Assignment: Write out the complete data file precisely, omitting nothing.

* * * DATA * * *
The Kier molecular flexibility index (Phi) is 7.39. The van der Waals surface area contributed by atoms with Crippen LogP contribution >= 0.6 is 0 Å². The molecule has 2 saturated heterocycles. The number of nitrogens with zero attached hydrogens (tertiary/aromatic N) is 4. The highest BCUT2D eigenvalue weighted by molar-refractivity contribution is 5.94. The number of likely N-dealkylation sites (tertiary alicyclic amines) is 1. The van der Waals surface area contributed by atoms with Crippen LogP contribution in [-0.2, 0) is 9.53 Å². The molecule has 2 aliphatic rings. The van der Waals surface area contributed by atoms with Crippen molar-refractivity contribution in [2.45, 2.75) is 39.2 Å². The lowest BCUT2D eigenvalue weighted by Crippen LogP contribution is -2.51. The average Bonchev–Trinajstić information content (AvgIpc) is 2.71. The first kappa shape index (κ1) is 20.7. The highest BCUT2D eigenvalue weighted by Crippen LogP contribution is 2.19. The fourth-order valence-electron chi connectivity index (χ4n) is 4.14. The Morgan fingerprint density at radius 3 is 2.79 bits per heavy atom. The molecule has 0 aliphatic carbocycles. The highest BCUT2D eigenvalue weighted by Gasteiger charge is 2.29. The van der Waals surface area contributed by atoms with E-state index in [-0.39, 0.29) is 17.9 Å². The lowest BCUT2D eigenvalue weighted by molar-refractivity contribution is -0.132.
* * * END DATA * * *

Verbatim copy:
The Kier molecular flexibility index (Phi) is 7.39. The van der Waals surface area contributed by atoms with Crippen LogP contribution >= 0.6 is 0 Å². The molecule has 2 saturated heterocycles. The number of nitrogens with zero attached hydrogens (tertiary/aromatic N) is 4. The highest BCUT2D eigenvalue weighted by molar-refractivity contribution is 5.94. The number of likely N-dealkylation sites (tertiary alicyclic amines) is 1. The van der Waals surface area contributed by atoms with Crippen LogP contribution in [-0.2, 0) is 9.53 Å². The molecule has 2 aliphatic rings. The van der Waals surface area contributed by atoms with Crippen molar-refractivity contribution in [2.45, 2.75) is 39.2 Å². The lowest BCUT2D eigenvalue weighted by Crippen LogP contribution is -2.51. The average Bonchev–Trinajstić information content (AvgIpc) is 2.71. The first kappa shape index (κ1) is 20.7. The highest BCUT2D eigenvalue weighted by Crippen LogP contribution is 2.19. The fourth-order valence-electron chi connectivity index (χ4n) is 4.14. The Morgan fingerprint density at radius 3 is 2.79 bits per heavy atom. The molecule has 0 aliphatic carbocycles. The highest BCUT2D eigenvalue weighted by Gasteiger charge is 2.29. The van der Waals surface area contributed by atoms with E-state index in [-0.39, 0.29) is 17.9 Å². The lowest BCUT2D eigenvalue weighted by molar-refractivity contribution is -0.132.